Some live in the deep darkness behind your eyelids. Some eat silence. Some thoughtlessly kill. Some simply drive men mad. Shortly after life emerged from the primordial ooze, these deadly creatures, mushi, came into terrifying being. And they still exist and wreak havoc in the world today. Ginko, a young man with a sardonic smile, has the knowledge and skill to save those plagued by mushi…perhaps.
By Yuki Urushibara
Publsiher: Del Rey Manga
Age Rating: 16+
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The back cover text make this book sound more sinister than it actually is. This first volume introduces the concept of the mushi, and the man we will follow who has the arcane knowledge to deal with them, Ginko, the Mushishi. Through a series of episodic stories, we see how mushi and men can interact, and how Mushishi bridge the gap and try to foster understanding between them.
Ginko is a wandering Mushishi. He studies and tries to understand mushi. He is often called to a village that needs his expertise, but can also stumble upon people in need of help, even if they don’t realize it themselves. Strange and ancient, mushi are not actually malicious, but like so many other creatures, they can be parasitic. But because they are so strange and mysterious, their work is often mistaken as the supernatural. Mushishi know the signs and diagnose the problem, almost like a doctor. Ginko, like the mushi he studies, is also a bit of a mystery. Little is given away about him, except for the clues that wherever he goes, mushi react to his presence, and the cigarettes he smokes aren’t filled with nicotine, but a special mushi that can trap other mushi or drive them away. He’s also missing an eye, and perhaps has just a little too much knowledge about the source of life, something mushi are closer to than humans.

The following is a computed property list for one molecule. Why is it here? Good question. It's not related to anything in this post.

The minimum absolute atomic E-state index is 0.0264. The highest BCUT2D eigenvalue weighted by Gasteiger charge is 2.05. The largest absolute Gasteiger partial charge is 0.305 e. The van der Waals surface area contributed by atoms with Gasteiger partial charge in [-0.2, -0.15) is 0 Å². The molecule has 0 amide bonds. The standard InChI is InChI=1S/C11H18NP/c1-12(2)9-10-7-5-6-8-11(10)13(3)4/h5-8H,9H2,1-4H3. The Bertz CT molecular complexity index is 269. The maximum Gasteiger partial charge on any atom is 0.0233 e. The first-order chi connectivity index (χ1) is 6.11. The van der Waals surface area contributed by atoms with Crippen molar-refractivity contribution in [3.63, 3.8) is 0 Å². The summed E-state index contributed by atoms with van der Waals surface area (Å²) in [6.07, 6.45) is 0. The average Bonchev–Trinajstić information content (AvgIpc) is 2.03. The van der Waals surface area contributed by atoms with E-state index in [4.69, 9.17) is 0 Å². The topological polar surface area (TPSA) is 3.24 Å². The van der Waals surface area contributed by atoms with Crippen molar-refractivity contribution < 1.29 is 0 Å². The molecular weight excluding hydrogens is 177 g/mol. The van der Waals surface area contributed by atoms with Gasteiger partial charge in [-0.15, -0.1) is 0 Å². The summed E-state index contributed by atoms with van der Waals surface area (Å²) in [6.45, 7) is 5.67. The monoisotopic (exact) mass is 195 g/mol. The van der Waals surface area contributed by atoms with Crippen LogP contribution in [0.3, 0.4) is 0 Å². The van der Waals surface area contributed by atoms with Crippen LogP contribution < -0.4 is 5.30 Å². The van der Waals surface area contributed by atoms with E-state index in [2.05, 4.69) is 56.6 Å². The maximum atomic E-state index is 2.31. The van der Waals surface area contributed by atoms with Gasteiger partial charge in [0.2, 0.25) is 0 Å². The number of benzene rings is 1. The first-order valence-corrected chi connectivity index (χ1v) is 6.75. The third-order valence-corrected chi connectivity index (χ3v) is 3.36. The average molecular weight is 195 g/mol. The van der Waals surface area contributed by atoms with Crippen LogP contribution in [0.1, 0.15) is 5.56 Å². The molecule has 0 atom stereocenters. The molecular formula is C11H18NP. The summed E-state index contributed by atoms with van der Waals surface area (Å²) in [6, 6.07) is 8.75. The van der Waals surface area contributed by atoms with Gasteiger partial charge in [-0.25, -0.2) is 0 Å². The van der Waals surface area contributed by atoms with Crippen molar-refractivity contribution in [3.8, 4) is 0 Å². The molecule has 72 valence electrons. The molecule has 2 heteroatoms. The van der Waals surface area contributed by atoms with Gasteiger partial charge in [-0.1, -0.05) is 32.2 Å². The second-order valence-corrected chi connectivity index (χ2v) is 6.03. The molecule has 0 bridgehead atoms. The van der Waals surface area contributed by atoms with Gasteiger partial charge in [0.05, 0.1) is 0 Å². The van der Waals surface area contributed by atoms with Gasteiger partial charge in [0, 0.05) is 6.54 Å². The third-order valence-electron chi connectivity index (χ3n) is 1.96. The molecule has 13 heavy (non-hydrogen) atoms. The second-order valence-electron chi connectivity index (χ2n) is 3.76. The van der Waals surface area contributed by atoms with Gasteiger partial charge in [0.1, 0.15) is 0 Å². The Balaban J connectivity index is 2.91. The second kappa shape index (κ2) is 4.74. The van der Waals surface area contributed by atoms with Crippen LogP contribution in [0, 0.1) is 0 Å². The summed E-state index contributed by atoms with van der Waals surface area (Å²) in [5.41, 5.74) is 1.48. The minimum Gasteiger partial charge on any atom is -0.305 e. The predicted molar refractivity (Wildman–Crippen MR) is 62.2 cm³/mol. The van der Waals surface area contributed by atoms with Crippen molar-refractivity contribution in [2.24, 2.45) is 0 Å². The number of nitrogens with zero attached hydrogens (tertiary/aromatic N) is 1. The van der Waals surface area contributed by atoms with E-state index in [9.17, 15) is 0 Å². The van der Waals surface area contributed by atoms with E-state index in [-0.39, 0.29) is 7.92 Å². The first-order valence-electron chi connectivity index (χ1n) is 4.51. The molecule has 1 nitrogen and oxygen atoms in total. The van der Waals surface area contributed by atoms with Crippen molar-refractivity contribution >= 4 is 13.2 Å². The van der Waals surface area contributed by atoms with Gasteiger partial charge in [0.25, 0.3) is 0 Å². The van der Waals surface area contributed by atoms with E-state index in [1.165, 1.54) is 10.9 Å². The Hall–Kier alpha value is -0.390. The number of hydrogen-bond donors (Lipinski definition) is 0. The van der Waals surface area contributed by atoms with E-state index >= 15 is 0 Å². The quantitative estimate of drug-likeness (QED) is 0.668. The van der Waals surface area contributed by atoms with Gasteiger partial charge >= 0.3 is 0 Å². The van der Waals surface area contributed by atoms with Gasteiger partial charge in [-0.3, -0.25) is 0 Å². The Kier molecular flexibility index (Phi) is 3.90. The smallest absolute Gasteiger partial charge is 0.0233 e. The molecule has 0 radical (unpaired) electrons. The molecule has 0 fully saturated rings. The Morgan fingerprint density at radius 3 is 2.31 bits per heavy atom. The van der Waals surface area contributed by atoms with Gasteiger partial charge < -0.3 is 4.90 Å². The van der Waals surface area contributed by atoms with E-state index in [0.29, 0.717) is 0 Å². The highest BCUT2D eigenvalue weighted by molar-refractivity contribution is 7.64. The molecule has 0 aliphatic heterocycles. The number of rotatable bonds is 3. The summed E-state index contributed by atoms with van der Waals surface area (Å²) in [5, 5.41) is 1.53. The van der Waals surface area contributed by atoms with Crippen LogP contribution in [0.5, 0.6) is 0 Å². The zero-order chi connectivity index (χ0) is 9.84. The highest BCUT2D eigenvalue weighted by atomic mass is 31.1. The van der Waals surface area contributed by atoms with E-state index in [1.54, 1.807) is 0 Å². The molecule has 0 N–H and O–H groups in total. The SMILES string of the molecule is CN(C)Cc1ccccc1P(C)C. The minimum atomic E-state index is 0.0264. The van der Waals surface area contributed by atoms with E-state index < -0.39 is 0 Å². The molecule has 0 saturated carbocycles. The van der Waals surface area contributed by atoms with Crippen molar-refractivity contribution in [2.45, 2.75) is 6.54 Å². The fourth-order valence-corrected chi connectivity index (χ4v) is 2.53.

What makes Mushishi an interesting series is that the focus isn’t solely on Ginko. The mushi get quite a bit as well. As Ginko identifies the mushi that is the cause of each problem, he also explains about them, though it never feels like a lecture. Mushi are so strange and different, it’s interesting to find out about them, both to the characters and to the reader. While they are often portrayed as being parasytes that can take a person’s sight, hearing, or even their life, not all are like that. In a few instances, mushi are shown to have a sentience, that can lure humans in to turn them into mushi, or can show emotion, as in the story of “The Traveling Bog.” A mushi that is making it’s last journey home to die, saves a girl who was sacrificed to a Water God to save the village.
Mushishi is a very well written series. It’s easy to get drawn into the stories and it’s open world. We only see Ginko as he travels in the wild, going from village to village. There are no big cities, and while everyone is dressed in traditional kimonos, Ginko has a more western style. By keeping the setting of the series open, Urushibara gives herself a lot of leeway with her stories. The mushi are very diverse and interesting, though at times, their expulsion can be a little disturbing. The enigma of Ginko is another draw. We know little of him beyond him being a Mushishi. An interesting story seems to be waiting behind that.
The art is drawn realistically, with none of the manga trappings. No one makes goofy faces or goes chibi. It’s an understated style without a lot of detail. Like the stories, it is simple and straightforward, and at times rather dark. Mushishi is a slow paced series. There are no fights against the mushi, and no melodramatic relationships. It’s more about thinking things through and solving the puzzle of the mushi. Brains are more important than brawn, and at times it can be rather contemplative. It’s a great change of pace.